New Study by Lehman Professor Hopes to Make Metropolitan Area Greener
January 20, 2010
Even in densely populated New York City and its surrounding area, there are thousands of acres of vacant land that could be saved for conservation, according to a new study authored by Lehman College's Dr. Yuri Gorokhovich.
Dr. Gorokhovich, whose findings were published in the December 2009 issue of The Journal of Coastal Conservation, studied the counties bordering Long Island Sound for the last two years after receiving a $74,000 grant from the New England Interstate Water Pollution Control Commission.
He identified 744 individual parcels of vacant land at least five acres in size that could be set aside for conservation. In addition, he mapped out 122 contiguous clusters of vacant land—some 14,661 acres in total—in five counties: Westchester (246 acres), the Bronx (247 acres), Queens (1,246 acres), Nassau (2,036 acres) and Suffolk (10,885). Each land cluster, he says, could be used to make New York City and Long Island greener.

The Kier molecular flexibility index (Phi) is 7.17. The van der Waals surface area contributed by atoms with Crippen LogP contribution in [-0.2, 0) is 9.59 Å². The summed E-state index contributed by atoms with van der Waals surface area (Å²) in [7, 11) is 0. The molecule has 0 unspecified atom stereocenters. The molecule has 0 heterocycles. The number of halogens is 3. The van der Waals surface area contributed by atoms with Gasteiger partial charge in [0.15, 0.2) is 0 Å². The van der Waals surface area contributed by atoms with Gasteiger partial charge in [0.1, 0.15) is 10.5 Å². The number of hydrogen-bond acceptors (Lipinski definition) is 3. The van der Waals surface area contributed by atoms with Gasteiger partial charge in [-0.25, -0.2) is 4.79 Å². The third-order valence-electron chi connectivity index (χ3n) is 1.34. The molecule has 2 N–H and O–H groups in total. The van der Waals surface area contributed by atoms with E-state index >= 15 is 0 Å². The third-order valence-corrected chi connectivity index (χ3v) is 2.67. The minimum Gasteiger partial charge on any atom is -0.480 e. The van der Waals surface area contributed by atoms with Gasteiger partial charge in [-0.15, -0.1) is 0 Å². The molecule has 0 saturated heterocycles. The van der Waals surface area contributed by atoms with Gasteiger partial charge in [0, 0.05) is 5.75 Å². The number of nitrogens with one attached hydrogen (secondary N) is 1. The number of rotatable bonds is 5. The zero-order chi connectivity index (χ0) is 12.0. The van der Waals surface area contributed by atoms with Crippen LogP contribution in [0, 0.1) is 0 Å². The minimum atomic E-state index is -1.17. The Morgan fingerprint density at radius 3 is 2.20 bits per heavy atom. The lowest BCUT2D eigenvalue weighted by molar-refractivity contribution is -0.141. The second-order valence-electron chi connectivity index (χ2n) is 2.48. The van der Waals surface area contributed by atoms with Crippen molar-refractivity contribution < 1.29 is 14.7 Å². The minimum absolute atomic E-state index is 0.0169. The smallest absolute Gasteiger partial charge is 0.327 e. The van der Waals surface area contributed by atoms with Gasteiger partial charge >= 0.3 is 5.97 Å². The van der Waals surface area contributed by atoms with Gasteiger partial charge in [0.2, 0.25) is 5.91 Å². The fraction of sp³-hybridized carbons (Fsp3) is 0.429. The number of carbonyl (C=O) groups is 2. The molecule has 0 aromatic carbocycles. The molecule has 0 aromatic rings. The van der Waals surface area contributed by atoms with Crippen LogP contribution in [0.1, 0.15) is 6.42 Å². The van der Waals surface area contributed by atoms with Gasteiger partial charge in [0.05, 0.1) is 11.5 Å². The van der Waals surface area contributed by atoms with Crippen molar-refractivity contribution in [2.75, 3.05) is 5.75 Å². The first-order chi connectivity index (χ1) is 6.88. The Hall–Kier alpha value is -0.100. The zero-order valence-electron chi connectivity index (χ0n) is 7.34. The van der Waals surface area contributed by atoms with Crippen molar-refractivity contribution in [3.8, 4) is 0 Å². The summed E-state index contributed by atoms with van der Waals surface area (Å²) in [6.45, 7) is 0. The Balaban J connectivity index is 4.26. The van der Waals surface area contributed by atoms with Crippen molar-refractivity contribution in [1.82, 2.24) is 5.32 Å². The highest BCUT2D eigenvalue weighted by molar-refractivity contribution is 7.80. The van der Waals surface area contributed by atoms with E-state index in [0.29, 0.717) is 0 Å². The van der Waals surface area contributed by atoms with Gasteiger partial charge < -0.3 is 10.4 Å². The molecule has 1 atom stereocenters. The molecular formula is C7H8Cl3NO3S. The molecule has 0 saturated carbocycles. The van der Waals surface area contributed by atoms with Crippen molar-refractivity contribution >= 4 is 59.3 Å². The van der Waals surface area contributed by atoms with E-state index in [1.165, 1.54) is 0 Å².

According to Dr. Gorokhovich, the report has been submitted to both the New York State Department of Environmental Conservation and the Long Island Sound Study (LISS), and "it's up to them to put these recommendations into action." LISS is a cooperative effort created by the U.S. Environmental Protection Agency and the states of Connecticut and New York to protect and improve the health of the Sound. It involves researchers, regulators, user groups and other concerned organizations and individuals.
For Dr. Gorokhovich, the study was an outgrowth of his interest in New York City waters. For nine years, he worked for the New York City Department of Environmental Protection, managing the GIS (Geographic Information Systems) group in charge of mapping the metropolitan area's water supply.
A member of Lehman's Department of Environmental, Geographic and Geological Sciences, he earned a master's in engineering and marine geology from Odessa State University (Ukraine) and his doctorate in earth and environmental sciences from the CUNY Graduate Center. He also was an associate research scientist for the Center for International Earth Science Information Network at Columbia University.